The British Red Cross joined the Prince of Wales and Aon in urging collaboration between the private and public sector to tackle natural disasters
Humanitarian relief charity the British Red Cross is preparing to pilot the use of insurance-linked securities (ILS) as a new way to help victims of natural catastrophes.
The pilot will involve the use of catastrophe bonds — a common tool used by insurance companies to transfer some of their financial risk to the capital markets.
The British Red Cross raised their use as part of a wider strategy to forge collaboration between the insurance sector and non-governmental organisations to better respond to humanitarian disasters.
Speaking at the Collaborating to close the protection gap conference in London, British Red Cross innovative finance specialist Simon Meldrum said: “With a presence in almost every country in the world, we see first-hand the humanitarian impact of increasingly volatile weather.
“We are now starting to explore new ways of working with private sector partners and pilot some exciting initiatives such as insurance-linked securities, or catastrophe bonds.
“This is because we believe cross-sector collaboration with governments, the insurance sector and non-governmental organisations will be critical to shifting the dial in the humanitarian response.”
Meldrum told investment market news site GlobalCapital last October that aside from Official Development Assistance — government aid given to enhance the welfare and development of developing countries — humanitarian actors have “virtually no penetration” into markets for socially responsible investing.
The conference was hosted by insurance risk specialist firm Aon to address the gap between total worldwide natural catastrophe losses and those covered by the industry.
The Prince of Wales urges the industry to act on climate change
The conference was held at London’s Guildhall, a 12th-century building that’s played host to discussions on important issues for many hundreds of years.
Attendees were shown a recorded message from HRH Prince Charles before the discussion started for the day.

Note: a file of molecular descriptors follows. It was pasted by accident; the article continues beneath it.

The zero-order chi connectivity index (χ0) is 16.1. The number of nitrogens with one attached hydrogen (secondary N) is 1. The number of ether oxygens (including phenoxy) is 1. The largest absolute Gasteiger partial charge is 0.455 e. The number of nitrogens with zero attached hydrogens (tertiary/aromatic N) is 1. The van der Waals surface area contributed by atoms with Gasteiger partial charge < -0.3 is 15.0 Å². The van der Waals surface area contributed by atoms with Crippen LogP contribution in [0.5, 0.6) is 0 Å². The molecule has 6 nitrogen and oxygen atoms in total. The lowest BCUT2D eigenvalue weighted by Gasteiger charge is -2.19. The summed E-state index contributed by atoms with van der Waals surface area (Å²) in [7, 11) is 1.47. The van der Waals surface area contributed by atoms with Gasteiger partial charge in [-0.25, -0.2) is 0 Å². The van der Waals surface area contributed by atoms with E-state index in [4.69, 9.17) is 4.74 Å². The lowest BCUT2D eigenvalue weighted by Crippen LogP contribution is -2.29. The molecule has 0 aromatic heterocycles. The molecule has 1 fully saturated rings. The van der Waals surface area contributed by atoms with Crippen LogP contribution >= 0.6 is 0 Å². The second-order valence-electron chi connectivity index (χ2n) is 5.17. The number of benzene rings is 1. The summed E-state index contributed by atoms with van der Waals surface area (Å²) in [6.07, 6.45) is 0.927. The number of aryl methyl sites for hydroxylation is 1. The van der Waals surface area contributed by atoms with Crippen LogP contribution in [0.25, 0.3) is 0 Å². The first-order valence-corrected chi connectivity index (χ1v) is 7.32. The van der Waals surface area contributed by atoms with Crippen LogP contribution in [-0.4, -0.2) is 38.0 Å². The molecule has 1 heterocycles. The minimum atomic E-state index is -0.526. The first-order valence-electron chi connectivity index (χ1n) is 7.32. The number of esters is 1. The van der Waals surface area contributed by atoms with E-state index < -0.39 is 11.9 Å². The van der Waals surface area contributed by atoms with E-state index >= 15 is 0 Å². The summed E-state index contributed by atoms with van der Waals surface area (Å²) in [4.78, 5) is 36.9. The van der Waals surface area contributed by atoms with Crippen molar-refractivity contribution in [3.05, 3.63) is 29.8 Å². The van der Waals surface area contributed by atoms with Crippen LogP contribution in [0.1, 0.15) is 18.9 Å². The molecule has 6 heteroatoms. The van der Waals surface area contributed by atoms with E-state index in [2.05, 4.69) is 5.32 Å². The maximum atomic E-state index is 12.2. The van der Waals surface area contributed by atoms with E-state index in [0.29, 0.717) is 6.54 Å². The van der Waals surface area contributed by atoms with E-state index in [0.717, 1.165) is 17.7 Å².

In his address, Charles said: “I hope that as you assemble together in that building, you will find a moment to reflect on the momentous issues that have been discussed there over the past 600 years.
“You might like to ask yourself whether any of them will have been as important as protecting humanity from the appalling consequences of catastrophic global warming and climate change.
“You might also want to identify the most effective personal contribution you could make to the collective and collaborative effort that is required to avert disaster.”
He continued to address recent evidence seen globally of climate change, including warming seas intensifying typhoons across the Asia Pacific region and several years of crop losses caused by drought in Lithuania.
Charles set up the ClimateWise principles — a minimum standard for volunteer insurance companies to meet on disclosing their environmental impact — in 2007 in collaboration with the Association of British Insurers.
While he praised the voluntary members that signed up to abide by those principles, he used his message to urge the industry to pursue more drastic action.
“I believe the time has come for reporting to move from voluntary to mandatory if we are to see progress at the rapid pace required,” he added.
“Differential premium pricing and access to capital linked to disclosures should be available to encourage the right behaviour.”
Aon calls on public and private sector to collaborate to reduce insurance gap
Aon CEO Greg Case made a statement on the challenge posed by natural disasters, and the need to think about their social as well as financial cost.
He said: “The protection gap places an immense financial strain on governments, businesses, communities and individuals.
“Yet, financial impact is only one aspect of the toll these disasters inflict.
“We also must consider the profoundly troubling humanitarian and social impact — lives lost, communities compromised and businesses, as well as individual livelihoods, disrupted.”
Aon’s Weather, Climate & Catastrophe Insight: 2019 Annual report found that in 2019 there were economic losses of $232bn from natural catastrophes.
It also found $71bn of this was insured, leaving a protection gap — the portion of economic losses not covered by insurance — of 69 percent.
Over the last decade, natural catastrophes have resulted in economic losses of $2.98tn — $845bn of which was insured, leaving a protection gap of 72%.